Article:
Bob  04:13
Yeah. Those little things add up, especially when you travel that much. And there are people who travel more than me. But those little things add up. But whether it’s TSA pre-check or Global Entry, the lounge. If you’re traveling a lot, the Admirals Club, that becomes a place to work while between flights. So it’s really, really important for the business traveler to have this kind of they seem like perks, but they really become part of your business toolkit.

Aaron  04:39
Absolutely. Absolutely. So well, I guess we’ll just have to stay tuned in terms of how much business travel starts to ramp back up and how businesses embrace that. So let’s go ahead and roll back the clock here. Let’s talk about your entry into the aerospace industry. So you separated from the Marine Corps and you dive right into a really fascinating place to be. And I know you’ve got a ton of different stops along the way, but kind of give us a sense of what the start of your airspace industry career look like.

Bob  05:14
Yeah. I moved into Bell Helicopter directly from the Marine Corps. So talk about an exciting company. And that was in 1999. The V-22 program was coming online the UH-1 program, the new version of the UH-1 program, the four-bladed Huey and Cobra was coming online throughout the period where I was there. Some new commercial aircraft. It was really an exciting time. I can’t imagine that – in fact, Bell Helicopter today with all the new aircraft they’re bringing online, they’re in another exciting chapter. So moving from the Marine Corps to Bell at that time was interesting because of the aircraft that were being developed and put into production and the capabilities they represented. And again, Bell being a long time DFW business anchor, if you will, just a great organization, I can’t say enough about that organization.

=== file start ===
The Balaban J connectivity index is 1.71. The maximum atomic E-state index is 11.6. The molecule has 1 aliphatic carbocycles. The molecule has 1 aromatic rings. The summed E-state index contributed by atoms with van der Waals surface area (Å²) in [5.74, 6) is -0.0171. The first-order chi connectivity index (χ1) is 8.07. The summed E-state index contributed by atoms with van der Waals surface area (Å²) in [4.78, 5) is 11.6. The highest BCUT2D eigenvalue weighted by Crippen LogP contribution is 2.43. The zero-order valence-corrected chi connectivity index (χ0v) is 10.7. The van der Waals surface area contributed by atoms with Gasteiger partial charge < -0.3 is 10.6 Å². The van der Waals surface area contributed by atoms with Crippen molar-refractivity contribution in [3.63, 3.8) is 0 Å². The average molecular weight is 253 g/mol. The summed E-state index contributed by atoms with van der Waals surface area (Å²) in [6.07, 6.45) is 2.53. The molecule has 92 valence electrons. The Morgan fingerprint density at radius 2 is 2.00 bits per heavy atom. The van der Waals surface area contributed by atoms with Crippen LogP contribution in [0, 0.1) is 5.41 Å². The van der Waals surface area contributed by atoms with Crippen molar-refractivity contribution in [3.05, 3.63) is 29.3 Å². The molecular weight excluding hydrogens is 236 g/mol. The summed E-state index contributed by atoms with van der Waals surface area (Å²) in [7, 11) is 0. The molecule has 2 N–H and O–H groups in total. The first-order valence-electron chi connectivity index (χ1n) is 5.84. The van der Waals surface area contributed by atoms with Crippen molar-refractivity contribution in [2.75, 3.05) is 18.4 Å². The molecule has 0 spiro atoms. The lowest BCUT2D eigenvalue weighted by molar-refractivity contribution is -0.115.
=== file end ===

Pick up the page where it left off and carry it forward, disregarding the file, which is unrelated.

Aaron  06:09
Yeah. And so this is one thing I’ve wanted kind of your input on, but there’s a ton of aerospace-focused companies in the DFW metroplex. And so where did that come from? One of the things I like to joke with people about, and this probably has no relation whatsoever, but one of the things that I’ve noticed and I’ll joke with people about is, hey, if you live in DFW, you’re halfway to anywhere at least inside of the US. But what do you think has driven so many companies, especially in this industry, to set up shop here?

Bob  06:49
Yeah. Good, good, good question. I think there’s a couple of factors. If you think early on in aviation, obviously, the weather. Bell Helicopter actually started in up in New York before it transitioned down to the DFW area. And as you can imagine, winters in New York versus winters in North Texas and you think about the number of days flying and so forth. So I think that has a lot to do with it. A second characteristic or variable would be the creation of our military plants during World War II. So the Lockheed Martin plant on the west side of Fort Worth. It was an old a military weapons plant for World War II, and it’s just stayed and evolved over time from different ownership and different aircraft. But that’s an example of the history starting with military development in World War II.

So I think if you put those together, that’s some of the history, a number of flying days, weather, where the defense plants were located. And then you add to that in the modern day. So our generations, Aaron, when you think about the number of people here, this talent pool, when you think about the schools and you think about the supply chains to develop around those larger companies like a Lockheed Martin, like a Bell, so that aviation cohort, if you will, just keeps expanding inside the DFW area.

Aaron  08:14
Yeah. I mean, that’s really interesting perspective when it comes to – I mean, there are a ton of schools here in just the greater DFW area. And so, to your point, there’s a massive talent pool there. And so companies have kind of a front row seat to being able to pick people up and to kind of groom them and move them through their organization.